Episode 3.

Who really stole the Rolex?

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By the time I arrive back at the coffee shop, my good humour has blossomed as my head is a bit clearer, and I’m pleased the Rolex watch is in my pocket.

Bill is sitting next to my stool, speaking with Constable Randy, who is standing besides him. I’d occasionally seen the tall, fair skinned Metro police officer buying a coffee, but never on official business.

Bill’s seeing eye dog Ram lays at his feet quietly, without a smidgen of impatience.

Before reaching them, I grab the Rolex from my pocket and wave it about like I’ve won a prize. The constable hushes up, but Bill smiles, sensing that his beloved watch is within reach again. I place it on the table by his hand, then he grabs it and wraps it around his wrist with a loving grunt.

I boast that the mission was easy, as the thief was in a hurry and dropped the watch on the front lawn of the New Moon church.

Constable Randy looks a little off about what I said. I’m sure the mention of the church reminds him of the missing members of the Universal Harmony Choir.

Bill says it doesn’t seem like much to have happened.

I say yeah, it doesn’t – then worry about leaving out the main part of my story, which happened in the church. I take a deep breath, trying to numb the dilemma of holding back the whole truth from them. The shortened tale might come back to haunt me.

The best solution, of course, is filling them in on the whole truth – but passing out in front of the organist, then finding the watch on the lawn would sound delusional to someone who hadn’t been there.

Constable Randy asks me if the thief dropped the watch purposely to stop my pursuit of him, or by accident in his rush to escape.

“I didn’t see him drop it,” I say. In fact, I couldn’t recall where the thief was when I saw the watch.

Bill looks a bit spooked, then says I was gone for an hour or so, and the church is only a few blocks away.

The officer picks up his pen and pad from the table, and writes down a few notes. The air is nervous while I wait for him to speak. He might be buying time to devise a polite way to say I’m lying.

Then he reads out Denise’s description of the suspect, and asks me if it’s accurate. It was correct, recounting his long blond hair, muscular build, sunglasses, grey business suit and red tie. The only detail left out was his moustache. I mention the suspect had one of equal bushiness to the organist’s.

They both frown in confusion, then the officer asks what Organist am I talking about.

I jump into an explanation, that before noticing the Rolex, I’d slipped inside the church to search for the thief, but only found the organist rehearsing.

Of course, the officer gives a disapproving nod, then asks why I didn’t mention this right away.

Well, my quickest excuse was that I’d forgotten after the thrill of finding Bill’s watch.

But passing out in the church didn’t feel like a precursor to a thrill. I was in disbelief after finding the watch, nothing more. Should I stay on this course, and lie about my feelings, then share the truth about what happened in the church?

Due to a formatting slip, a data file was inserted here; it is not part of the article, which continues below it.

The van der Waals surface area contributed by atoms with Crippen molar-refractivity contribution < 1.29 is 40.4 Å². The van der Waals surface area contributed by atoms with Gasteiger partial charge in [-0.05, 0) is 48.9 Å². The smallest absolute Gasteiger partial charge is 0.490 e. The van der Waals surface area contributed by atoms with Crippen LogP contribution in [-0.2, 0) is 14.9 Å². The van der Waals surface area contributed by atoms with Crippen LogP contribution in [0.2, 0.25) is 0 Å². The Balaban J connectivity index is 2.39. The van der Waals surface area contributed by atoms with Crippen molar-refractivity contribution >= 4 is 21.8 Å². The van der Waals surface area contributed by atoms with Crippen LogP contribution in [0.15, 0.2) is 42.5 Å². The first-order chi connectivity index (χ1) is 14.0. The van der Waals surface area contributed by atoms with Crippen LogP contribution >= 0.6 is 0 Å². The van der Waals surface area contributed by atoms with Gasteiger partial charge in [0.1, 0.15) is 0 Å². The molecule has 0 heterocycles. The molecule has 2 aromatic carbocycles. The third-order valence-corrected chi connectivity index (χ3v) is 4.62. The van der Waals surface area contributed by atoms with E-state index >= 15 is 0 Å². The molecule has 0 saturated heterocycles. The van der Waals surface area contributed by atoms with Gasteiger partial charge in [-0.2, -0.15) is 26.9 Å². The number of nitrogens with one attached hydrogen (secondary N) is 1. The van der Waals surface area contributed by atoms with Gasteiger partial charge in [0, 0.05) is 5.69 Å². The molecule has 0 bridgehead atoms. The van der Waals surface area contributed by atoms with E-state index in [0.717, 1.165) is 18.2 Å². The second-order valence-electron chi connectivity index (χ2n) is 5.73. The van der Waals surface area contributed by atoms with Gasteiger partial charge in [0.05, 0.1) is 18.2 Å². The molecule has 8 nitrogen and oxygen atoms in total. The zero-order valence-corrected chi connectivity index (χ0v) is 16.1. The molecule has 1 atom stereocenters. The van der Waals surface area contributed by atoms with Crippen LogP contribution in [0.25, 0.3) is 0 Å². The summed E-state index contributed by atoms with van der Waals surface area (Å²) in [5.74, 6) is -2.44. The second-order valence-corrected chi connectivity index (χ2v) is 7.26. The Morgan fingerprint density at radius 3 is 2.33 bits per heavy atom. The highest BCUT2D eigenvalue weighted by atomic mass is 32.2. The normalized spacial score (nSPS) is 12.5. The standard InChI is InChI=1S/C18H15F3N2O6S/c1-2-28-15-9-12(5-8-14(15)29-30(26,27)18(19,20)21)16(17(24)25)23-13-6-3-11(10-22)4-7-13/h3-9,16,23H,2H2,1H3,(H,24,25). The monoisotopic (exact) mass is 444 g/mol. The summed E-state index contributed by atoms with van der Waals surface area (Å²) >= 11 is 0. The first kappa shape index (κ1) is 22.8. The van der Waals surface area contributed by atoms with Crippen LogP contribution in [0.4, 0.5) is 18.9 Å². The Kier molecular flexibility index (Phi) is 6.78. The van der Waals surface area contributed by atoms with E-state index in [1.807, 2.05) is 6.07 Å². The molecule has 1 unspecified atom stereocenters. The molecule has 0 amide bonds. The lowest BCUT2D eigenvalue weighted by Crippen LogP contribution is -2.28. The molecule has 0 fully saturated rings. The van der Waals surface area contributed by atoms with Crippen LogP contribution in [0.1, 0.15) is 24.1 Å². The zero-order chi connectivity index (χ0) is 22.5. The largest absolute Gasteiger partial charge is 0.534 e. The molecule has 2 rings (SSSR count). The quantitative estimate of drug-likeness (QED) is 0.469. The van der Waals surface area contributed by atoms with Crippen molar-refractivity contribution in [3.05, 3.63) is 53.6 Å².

Perhaps the thief left the Rolex for me to find, so by returning it to Bill, I’m a puppet in some diabolical presentation. Whatever that presentation is, I can only guess without knowing where the thief went.

But before I can answer why I’d forgotten to mention going inside the church, Bill asks me why I didn’t call the coffee shop to let them know I was okay.

Well, I forgot my phone at home, I said.

Constable Randy noted this in his book, while Bill sneers about my answer, then mentions that it was an awfully strange day to forget a phone.

So I say to the guy that I’d also forgotten it on usual days, when I could have used it for important calls as well.

Bill’s face is distraught with disbelief. He says that I could have called him from the church, since I’d just mentioned going inside it.

“Bill, I didn’t notice the Rolex until I left the church.” I say.

I’d only call him because things had gotten worse. And really, they were better after I found the watch, so he was getting my story by foot. But I can’t even mention this to Bill. It isn’t worth the effort. He’s caught up in a worry that only the worst possible outcome could happen on such a strange day.

So I’m a bit anxious, but never the less, prepared to share my entire story with Constable Randy and Bill.

Then the police officer’s cell phone rings, and he steps away from us to answer it. When he’s done the call, he says he has to go, then asks for my phone number so I can make a full statement later. I give it to him, and he marches off to the door.

Bill asks me what really happened at the church, so I tell him that for some unknown reason I passed out in front of the organist, and only woke up because he splashed me with water.

Bill pouts passionately, as though he feels sorry for me. It’s hard to tell whether he thinks I’m telling the truth, or the truth is worth knowing. Then he asks if I passed out, cause I couldn’t handle my guilt for anything I might feel bad about.

I say that I have no reason to feel guilty, and if he thinks I do, he should tell me why.

Well, he swears that I’m wearing the same aftershave as the thief, then adds in that I haven’t been my same old self since my wife ran off with her fitness instructor.

Now, saying Bill has nothing better to do is unfair, as the trauma he endured from the fireworks accident deserves sympathy. The problem is, being on a pension, he has time to spread hoopla to locals who in turn will spread it to other locals.